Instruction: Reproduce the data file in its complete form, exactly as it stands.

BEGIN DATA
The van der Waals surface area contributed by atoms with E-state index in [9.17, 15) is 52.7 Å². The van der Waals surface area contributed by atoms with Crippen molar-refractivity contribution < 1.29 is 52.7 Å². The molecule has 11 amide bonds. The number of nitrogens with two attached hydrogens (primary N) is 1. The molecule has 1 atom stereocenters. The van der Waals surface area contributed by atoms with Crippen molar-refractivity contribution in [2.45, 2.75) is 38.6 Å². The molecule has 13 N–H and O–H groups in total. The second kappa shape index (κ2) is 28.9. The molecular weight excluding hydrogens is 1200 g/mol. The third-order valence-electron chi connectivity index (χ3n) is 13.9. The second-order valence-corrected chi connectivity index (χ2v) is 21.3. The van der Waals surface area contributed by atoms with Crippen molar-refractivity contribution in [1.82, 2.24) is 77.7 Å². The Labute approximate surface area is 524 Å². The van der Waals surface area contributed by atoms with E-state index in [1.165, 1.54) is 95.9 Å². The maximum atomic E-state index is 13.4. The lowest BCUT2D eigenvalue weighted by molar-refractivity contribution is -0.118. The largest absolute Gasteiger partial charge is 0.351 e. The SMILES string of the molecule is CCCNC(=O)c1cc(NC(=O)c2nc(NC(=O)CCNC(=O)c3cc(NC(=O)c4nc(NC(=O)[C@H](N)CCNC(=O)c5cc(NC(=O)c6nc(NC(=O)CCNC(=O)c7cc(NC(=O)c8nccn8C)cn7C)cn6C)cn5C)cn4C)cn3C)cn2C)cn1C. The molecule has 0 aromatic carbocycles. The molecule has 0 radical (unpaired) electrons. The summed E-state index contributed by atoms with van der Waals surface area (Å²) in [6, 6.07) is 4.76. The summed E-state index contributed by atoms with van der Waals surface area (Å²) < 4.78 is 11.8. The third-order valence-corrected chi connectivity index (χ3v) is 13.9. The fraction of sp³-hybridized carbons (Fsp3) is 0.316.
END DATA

The van der Waals surface area contributed by atoms with E-state index in [9.17, 15) is 52.7 Å². The van der Waals surface area contributed by atoms with Crippen molar-refractivity contribution < 1.29 is 52.7 Å². The molecule has 11 amide bonds. The number of nitrogens with two attached hydrogens (primary N) is 1. The molecule has 1 atom stereocenters. The van der Waals surface area contributed by atoms with Crippen molar-refractivity contribution in [2.45, 2.75) is 38.6 Å². The molecule has 13 N–H and O–H groups in total. The second kappa shape index (κ2) is 28.9. The molecular weight excluding hydrogens is 1200 g/mol. The third-order valence-electron chi connectivity index (χ3n) is 13.9. The second-order valence-corrected chi connectivity index (χ2v) is 21.3. The van der Waals surface area contributed by atoms with Crippen molar-refractivity contribution in [1.82, 2.24) is 77.7 Å². The Labute approximate surface area is 524 Å². The van der Waals surface area contributed by atoms with E-state index in [1.165, 1.54) is 95.9 Å². The maximum atomic E-state index is 13.4. The lowest BCUT2D eigenvalue weighted by molar-refractivity contribution is -0.118. The largest absolute Gasteiger partial charge is 0.351 e. The SMILES string of the molecule is CCCNC(=O)c1cc(NC(=O)c2nc(NC(=O)CCNC(=O)c3cc(NC(=O)c4nc(NC(=O)[C@H](N)CCNC(=O)c5cc(NC(=O)c6nc(NC(=O)CCNC(=O)c7cc(NC(=O)c8nccn8C)cn7C)cn6C)cn5C)cn4C)cn3C)cn2C)cn1C. The molecule has 0 aromatic carbocycles. The molecule has 0 radical (unpaired) electrons. The summed E-state index contributed by atoms with van der Waals surface area (Å²) in [6, 6.07) is 4.76. The summed E-state index contributed by atoms with van der Waals surface area (Å²) < 4.78 is 11.8. The third-order valence-corrected chi connectivity index (χ3v) is 13.9. The fraction of sp³-hybridized carbons (Fsp3) is 0.316.